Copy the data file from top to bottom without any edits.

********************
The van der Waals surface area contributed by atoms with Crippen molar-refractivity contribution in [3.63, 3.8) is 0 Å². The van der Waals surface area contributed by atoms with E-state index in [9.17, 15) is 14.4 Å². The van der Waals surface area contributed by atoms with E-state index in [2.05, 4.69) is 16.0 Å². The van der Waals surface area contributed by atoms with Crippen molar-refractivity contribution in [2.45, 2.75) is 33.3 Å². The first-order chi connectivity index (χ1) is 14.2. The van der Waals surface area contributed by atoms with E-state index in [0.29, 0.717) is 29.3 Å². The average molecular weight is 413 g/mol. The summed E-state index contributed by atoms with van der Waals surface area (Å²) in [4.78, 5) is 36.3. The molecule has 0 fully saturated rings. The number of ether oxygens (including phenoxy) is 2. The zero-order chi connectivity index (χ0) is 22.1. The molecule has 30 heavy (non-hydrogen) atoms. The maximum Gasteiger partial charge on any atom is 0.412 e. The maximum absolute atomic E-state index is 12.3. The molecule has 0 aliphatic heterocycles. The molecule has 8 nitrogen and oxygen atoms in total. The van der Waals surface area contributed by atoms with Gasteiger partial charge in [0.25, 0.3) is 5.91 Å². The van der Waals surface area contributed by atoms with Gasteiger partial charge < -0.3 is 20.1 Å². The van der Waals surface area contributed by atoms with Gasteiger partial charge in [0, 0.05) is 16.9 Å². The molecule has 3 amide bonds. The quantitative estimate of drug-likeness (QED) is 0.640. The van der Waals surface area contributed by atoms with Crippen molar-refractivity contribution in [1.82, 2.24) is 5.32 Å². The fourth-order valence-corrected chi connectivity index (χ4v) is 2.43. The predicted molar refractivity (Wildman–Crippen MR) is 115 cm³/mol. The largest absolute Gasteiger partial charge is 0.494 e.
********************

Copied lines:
The van der Waals surface area contributed by atoms with Crippen molar-refractivity contribution in [3.63, 3.8) is 0 Å². The van der Waals surface area contributed by atoms with E-state index in [9.17, 15) is 14.4 Å². The van der Waals surface area contributed by atoms with E-state index in [2.05, 4.69) is 16.0 Å². The van der Waals surface area contributed by atoms with Crippen molar-refractivity contribution in [2.45, 2.75) is 33.3 Å². The first-order chi connectivity index (χ1) is 14.2. The van der Waals surface area contributed by atoms with E-state index in [0.29, 0.717) is 29.3 Å². The average molecular weight is 413 g/mol. The summed E-state index contributed by atoms with van der Waals surface area (Å²) in [4.78, 5) is 36.3. The molecule has 0 fully saturated rings. The number of ether oxygens (including phenoxy) is 2. The zero-order chi connectivity index (χ0) is 22.1. The molecule has 30 heavy (non-hydrogen) atoms. The maximum Gasteiger partial charge on any atom is 0.412 e. The maximum absolute atomic E-state index is 12.3. The molecule has 0 aliphatic heterocycles. The molecule has 8 nitrogen and oxygen atoms in total. The van der Waals surface area contributed by atoms with Gasteiger partial charge in [0.25, 0.3) is 5.91 Å². The van der Waals surface area contributed by atoms with Gasteiger partial charge < -0.3 is 20.1 Å². The van der Waals surface area contributed by atoms with Gasteiger partial charge in [0, 0.05) is 16.9 Å². The molecule has 3 amide bonds. The quantitative estimate of drug-likeness (QED) is 0.640. The van der Waals surface area contributed by atoms with Crippen molar-refractivity contribution in [1.82, 2.24) is 5.32 Å². The fourth-order valence-corrected chi connectivity index (χ4v) is 2.43. The predicted molar refractivity (Wildman–Crippen MR) is 115 cm³/mol. The largest absolute Gasteiger partial charge is 0.494 e.